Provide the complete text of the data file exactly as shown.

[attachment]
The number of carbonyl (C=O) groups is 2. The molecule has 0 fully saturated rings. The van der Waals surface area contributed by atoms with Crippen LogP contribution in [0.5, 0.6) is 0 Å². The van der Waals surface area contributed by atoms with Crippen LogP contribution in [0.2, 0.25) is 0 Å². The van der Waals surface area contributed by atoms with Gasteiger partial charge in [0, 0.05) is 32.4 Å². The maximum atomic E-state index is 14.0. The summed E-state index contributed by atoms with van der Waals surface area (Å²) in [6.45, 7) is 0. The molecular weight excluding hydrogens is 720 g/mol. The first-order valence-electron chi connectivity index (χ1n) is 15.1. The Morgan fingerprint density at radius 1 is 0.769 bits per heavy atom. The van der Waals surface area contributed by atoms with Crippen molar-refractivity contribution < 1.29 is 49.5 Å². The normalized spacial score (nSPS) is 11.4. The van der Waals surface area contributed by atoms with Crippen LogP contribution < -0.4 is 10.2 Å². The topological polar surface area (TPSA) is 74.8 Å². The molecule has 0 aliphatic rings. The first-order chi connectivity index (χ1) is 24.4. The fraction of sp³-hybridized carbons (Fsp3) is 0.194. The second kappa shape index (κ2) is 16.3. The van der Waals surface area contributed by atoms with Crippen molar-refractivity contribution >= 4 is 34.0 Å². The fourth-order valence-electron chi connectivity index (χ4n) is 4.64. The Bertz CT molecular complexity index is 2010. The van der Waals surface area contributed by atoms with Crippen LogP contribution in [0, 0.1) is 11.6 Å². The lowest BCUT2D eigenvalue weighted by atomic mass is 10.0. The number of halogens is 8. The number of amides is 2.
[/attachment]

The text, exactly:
The number of carbonyl (C=O) groups is 2. The molecule has 0 fully saturated rings. The van der Waals surface area contributed by atoms with Crippen LogP contribution in [0.5, 0.6) is 0 Å². The van der Waals surface area contributed by atoms with Crippen LogP contribution in [0.2, 0.25) is 0 Å². The van der Waals surface area contributed by atoms with Gasteiger partial charge in [0, 0.05) is 32.4 Å². The maximum atomic E-state index is 14.0. The summed E-state index contributed by atoms with van der Waals surface area (Å²) in [6.45, 7) is 0. The molecular weight excluding hydrogens is 720 g/mol. The first-order valence-electron chi connectivity index (χ1n) is 15.1. The Morgan fingerprint density at radius 1 is 0.769 bits per heavy atom. The van der Waals surface area contributed by atoms with Crippen molar-refractivity contribution < 1.29 is 49.5 Å². The normalized spacial score (nSPS) is 11.4. The van der Waals surface area contributed by atoms with Crippen LogP contribution < -0.4 is 10.2 Å². The topological polar surface area (TPSA) is 74.8 Å². The molecule has 0 aliphatic rings. The first-order chi connectivity index (χ1) is 24.4. The fraction of sp³-hybridized carbons (Fsp3) is 0.194. The second kappa shape index (κ2) is 16.3. The van der Waals surface area contributed by atoms with Crippen molar-refractivity contribution >= 4 is 34.0 Å². The fourth-order valence-electron chi connectivity index (χ4n) is 4.64. The Bertz CT molecular complexity index is 2010. The van der Waals surface area contributed by atoms with Crippen LogP contribution in [0, 0.1) is 11.6 Å². The lowest BCUT2D eigenvalue weighted by atomic mass is 10.0. The number of halogens is 8. The number of amides is 2.